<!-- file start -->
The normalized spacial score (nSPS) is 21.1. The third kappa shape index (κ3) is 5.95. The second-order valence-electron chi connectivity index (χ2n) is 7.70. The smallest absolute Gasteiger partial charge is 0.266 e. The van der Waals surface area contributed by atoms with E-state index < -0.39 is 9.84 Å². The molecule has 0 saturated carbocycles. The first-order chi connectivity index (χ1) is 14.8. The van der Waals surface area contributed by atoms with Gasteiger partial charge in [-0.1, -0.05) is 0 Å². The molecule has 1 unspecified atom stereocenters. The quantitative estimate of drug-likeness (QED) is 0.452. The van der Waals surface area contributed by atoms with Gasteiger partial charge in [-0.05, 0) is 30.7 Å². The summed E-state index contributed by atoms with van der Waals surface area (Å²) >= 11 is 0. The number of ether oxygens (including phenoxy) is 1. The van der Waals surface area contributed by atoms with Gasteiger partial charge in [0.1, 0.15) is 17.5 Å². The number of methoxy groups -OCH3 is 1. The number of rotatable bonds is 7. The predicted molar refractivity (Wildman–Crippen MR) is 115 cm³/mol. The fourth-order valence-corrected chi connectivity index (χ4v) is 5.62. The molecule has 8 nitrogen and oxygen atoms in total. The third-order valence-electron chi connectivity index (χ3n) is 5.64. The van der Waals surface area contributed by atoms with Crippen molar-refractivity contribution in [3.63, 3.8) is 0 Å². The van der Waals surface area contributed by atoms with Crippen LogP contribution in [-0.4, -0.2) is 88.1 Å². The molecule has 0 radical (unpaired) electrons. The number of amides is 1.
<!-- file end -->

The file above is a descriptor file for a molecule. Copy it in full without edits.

The normalized spacial score (nSPS) is 21.1. The third kappa shape index (κ3) is 5.95. The second-order valence-electron chi connectivity index (χ2n) is 7.70. The smallest absolute Gasteiger partial charge is 0.266 e. The van der Waals surface area contributed by atoms with E-state index < -0.39 is 9.84 Å². The molecule has 0 saturated carbocycles. The first-order chi connectivity index (χ1) is 14.8. The van der Waals surface area contributed by atoms with Gasteiger partial charge in [-0.1, -0.05) is 0 Å². The molecule has 1 unspecified atom stereocenters. The quantitative estimate of drug-likeness (QED) is 0.452. The van der Waals surface area contributed by atoms with Gasteiger partial charge in [-0.05, 0) is 30.7 Å². The summed E-state index contributed by atoms with van der Waals surface area (Å²) >= 11 is 0. The number of ether oxygens (including phenoxy) is 1. The van der Waals surface area contributed by atoms with Gasteiger partial charge in [0.1, 0.15) is 17.5 Å². The number of methoxy groups -OCH3 is 1. The number of rotatable bonds is 7. The predicted molar refractivity (Wildman–Crippen MR) is 115 cm³/mol. The fourth-order valence-corrected chi connectivity index (χ4v) is 5.62. The molecule has 8 nitrogen and oxygen atoms in total. The third-order valence-electron chi connectivity index (χ3n) is 5.64. The van der Waals surface area contributed by atoms with Crippen molar-refractivity contribution in [3.63, 3.8) is 0 Å². The van der Waals surface area contributed by atoms with Crippen LogP contribution in [-0.4, -0.2) is 88.1 Å². The molecule has 0 radical (unpaired) electrons. The number of amides is 1.